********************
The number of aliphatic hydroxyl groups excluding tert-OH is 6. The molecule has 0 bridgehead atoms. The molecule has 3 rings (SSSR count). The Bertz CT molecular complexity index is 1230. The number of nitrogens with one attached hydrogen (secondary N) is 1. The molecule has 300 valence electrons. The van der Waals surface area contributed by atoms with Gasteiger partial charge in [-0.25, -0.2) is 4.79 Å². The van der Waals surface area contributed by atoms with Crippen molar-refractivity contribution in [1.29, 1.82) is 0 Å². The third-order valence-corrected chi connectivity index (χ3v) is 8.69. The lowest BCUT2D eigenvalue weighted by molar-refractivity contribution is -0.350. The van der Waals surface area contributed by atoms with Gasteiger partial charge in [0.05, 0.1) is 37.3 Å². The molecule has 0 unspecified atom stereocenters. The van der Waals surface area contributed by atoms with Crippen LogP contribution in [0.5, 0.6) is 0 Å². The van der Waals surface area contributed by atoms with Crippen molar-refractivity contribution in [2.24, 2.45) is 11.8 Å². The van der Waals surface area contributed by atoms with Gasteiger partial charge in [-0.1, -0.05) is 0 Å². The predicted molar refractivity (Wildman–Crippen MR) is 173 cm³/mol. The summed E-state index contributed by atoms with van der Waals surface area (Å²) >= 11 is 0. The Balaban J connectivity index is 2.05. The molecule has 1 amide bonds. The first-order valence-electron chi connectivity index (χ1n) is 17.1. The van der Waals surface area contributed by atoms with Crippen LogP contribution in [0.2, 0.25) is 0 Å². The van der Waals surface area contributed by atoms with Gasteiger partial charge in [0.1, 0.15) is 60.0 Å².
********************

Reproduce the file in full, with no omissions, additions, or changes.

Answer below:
The number of aliphatic hydroxyl groups excluding tert-OH is 6. The molecule has 0 bridgehead atoms. The molecule has 3 rings (SSSR count). The Bertz CT molecular complexity index is 1230. The number of nitrogens with one attached hydrogen (secondary N) is 1. The molecule has 300 valence electrons. The van der Waals surface area contributed by atoms with Gasteiger partial charge in [-0.25, -0.2) is 4.79 Å². The van der Waals surface area contributed by atoms with Crippen molar-refractivity contribution in [1.29, 1.82) is 0 Å². The third-order valence-corrected chi connectivity index (χ3v) is 8.69. The lowest BCUT2D eigenvalue weighted by molar-refractivity contribution is -0.350. The van der Waals surface area contributed by atoms with Gasteiger partial charge in [0.05, 0.1) is 37.3 Å². The molecule has 0 unspecified atom stereocenters. The van der Waals surface area contributed by atoms with Crippen LogP contribution in [0.5, 0.6) is 0 Å². The van der Waals surface area contributed by atoms with Crippen molar-refractivity contribution in [2.24, 2.45) is 11.8 Å². The van der Waals surface area contributed by atoms with Gasteiger partial charge in [-0.1, -0.05) is 0 Å². The predicted molar refractivity (Wildman–Crippen MR) is 173 cm³/mol. The summed E-state index contributed by atoms with van der Waals surface area (Å²) >= 11 is 0. The Balaban J connectivity index is 2.05. The molecule has 1 amide bonds. The first-order valence-electron chi connectivity index (χ1n) is 17.1. The van der Waals surface area contributed by atoms with Crippen LogP contribution in [0.2, 0.25) is 0 Å². The van der Waals surface area contributed by atoms with Gasteiger partial charge in [0.1, 0.15) is 60.0 Å².